Ong: I think that there is a space for all kinds of arts, but I believe that we should encourage the arts to be a critical space. By dressing the arts up as icing, as sweet icing on top of society - that's not how I think the arts should be supported. I think that some of the statements I've heard, where the grants scheme is now used to censor the arts groups, where sometimes it's as simple as, "Oh, you should not bite the hand that feeds you." I think that that's nonsense because to me, you should not speak like this as a civil service, because this is how the arts is.
Bharati: Don't you think the authorities have a point when they imply you shouldn’t bite the hand that feeds you? Why should a Government agency give money and support to something that is against what the Government believes are national values?
Ong: Because it's not their money. It's our money.
Bharati: Taxpayers’ money.
Ong: Yes. I think that we have to be aware that this is not NAC's money. If NAC was giving their money, then I believe that we should not take the money.
Bharati: And if they say, if the agencies insist, "The majority of Singaporeans are not ready for this." Why should they use taxpayers' money to fund something that they feel the majority of Singaporeans are not ready for? That’s their argument.
Ong: That’s the voice of Government, or the civil service saying that Singaporeans are not ready. Have we had the referendum about Singaporeans not being ready? And actually, the closest we came to a referendum was 377A, where there was voting, and it showed that there were equal, broadly equal numbers. So it's not right to say that Singaporeans are not ready, because if Singaporeans were not ready, you would have, let's say, maybe a vote of 75 per cent to 25 per cent.
Bharati: This was an online poll?
Ong: Yeah, this was an online poll of 377A.
Bharati: You've mentioned 377A several times, LGBT issues. How does it feel to be “you” in Singapore? Your sexual orientation.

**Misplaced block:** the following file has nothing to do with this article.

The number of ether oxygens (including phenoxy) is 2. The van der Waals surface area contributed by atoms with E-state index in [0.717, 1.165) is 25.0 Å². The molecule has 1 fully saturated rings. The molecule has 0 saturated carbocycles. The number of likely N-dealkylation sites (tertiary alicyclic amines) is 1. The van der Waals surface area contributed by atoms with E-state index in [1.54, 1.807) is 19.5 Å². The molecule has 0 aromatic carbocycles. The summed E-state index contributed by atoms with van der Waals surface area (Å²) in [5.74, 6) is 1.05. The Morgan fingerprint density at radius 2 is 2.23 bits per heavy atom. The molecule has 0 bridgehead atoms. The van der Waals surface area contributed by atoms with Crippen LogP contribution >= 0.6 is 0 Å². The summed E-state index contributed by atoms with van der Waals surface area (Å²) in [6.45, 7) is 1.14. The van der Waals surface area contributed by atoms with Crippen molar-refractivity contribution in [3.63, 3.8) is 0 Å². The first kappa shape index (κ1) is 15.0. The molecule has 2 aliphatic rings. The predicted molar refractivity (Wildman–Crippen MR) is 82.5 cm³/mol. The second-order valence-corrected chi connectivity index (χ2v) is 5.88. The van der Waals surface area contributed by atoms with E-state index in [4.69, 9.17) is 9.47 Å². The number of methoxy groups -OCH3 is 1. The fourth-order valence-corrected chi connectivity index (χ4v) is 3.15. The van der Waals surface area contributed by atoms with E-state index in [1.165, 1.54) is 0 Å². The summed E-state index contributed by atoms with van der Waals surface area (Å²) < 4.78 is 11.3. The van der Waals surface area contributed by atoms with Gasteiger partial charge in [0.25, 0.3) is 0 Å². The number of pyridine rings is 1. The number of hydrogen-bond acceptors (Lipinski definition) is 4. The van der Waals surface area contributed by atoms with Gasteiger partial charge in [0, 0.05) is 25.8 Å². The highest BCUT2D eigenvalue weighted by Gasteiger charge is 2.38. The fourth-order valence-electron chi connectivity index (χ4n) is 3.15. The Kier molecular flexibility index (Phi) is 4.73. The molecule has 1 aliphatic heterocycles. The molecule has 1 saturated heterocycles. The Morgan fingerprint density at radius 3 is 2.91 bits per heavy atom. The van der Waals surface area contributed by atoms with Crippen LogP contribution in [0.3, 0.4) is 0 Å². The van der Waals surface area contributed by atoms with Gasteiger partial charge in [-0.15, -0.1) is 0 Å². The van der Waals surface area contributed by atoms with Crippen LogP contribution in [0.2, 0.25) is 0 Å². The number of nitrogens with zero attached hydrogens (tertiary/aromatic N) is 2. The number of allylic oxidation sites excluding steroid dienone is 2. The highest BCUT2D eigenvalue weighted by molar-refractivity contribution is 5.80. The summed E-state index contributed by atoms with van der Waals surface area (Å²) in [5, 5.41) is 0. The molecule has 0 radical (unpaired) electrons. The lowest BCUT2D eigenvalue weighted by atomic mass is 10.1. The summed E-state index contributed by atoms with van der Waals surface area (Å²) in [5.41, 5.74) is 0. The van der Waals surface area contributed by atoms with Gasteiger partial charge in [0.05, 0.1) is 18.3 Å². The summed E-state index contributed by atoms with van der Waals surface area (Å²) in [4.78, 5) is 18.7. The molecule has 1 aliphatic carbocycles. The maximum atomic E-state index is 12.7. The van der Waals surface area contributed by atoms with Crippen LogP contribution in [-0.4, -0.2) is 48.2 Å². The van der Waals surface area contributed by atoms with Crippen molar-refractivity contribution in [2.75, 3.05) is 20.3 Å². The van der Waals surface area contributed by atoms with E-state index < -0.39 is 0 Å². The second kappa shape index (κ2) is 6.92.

Ong: I believe that our sexual orientation is private, and I believe that there is no need for censorship because any kind of illegal act will be caught by other sections of the Penal Code. In the same way, I believe very much that if you repealed 377A, there will be no obscene act in public, because there are other sorts of law which will catch this kind of obscene act.
Bharati: In public.
Ong: In public. I believe that your life, your desires, your sexual orientation is really a private concern. Both sides should air their beliefs, we shouldn't censor their religious right, from doing what they want to do, and we shouldn't censor LGBT individuals from doing what they want to do. “In the public interest”, which is a constant phrase, which appears throughout the constitution.
Everything is possible, unless it's against public interest. But who's the public? I think that Singapore, the government has to wake up to the fact that Singapore has many publics. It's not one public. How do you honour the different publics?
Bharati: One could say that the “majority public” wins.
Ong: Yes, majority wins, but I think that the minority is also very important. I don't think that we want to become that sort of society where everything is decided by the majority. Basically it will become - which actually does occur - let's say in Facebook. Sometimes people say something like, "if you don't like it, then you should leave." I think that's a really outrageous statement, but at the same time I feel like, well, this person who says this on Facebook is also expressing his or her opinion. I think that this whole thing has to be more seriously critiqued. As soon as there's one public for something, there's also a public against something.
Bharati: So the minority opinions need to be respected too.
Ong: Yes, correct, and that's the role, I think, of the Government, but the Government right now is only concerned about votes.
Bharati: Isn’t that natural though? Any political party would be, any political establishment would be. Some might say it’s civil society’s job and the artists’ job to fight for other rights. It’s par for the course.
Ong: Yes, I mean, I feel like artists are not necessarily people involved in civil action, you know, in civic society. I think artists are expressing certain views, and I think that sometimes people would say that, "Who are you to say these things? Who are you to have this platform? Just because you are an artist, you have this platform." And I think that that's kind of ridiculous, because you can be anybody, and you can find your platform. You can find your platform in forum letters, or you can find your platform in Facebook.
In my position as a festival director, I think that I've stood up against censorship, I've said what I've had to say publicly, because there is an accountability to the public, so if we're getting our permits two days before a show, I think the public has to be aware that, actually, it's a situation where their rights as a consumer are actually completely governed by the MDA, who's giving out a permit, and 2 days before a performance, they'll say that, "This work cannot be performed." I think that we have to be very much more aware, as a Festival, of what our responsibility is to the public.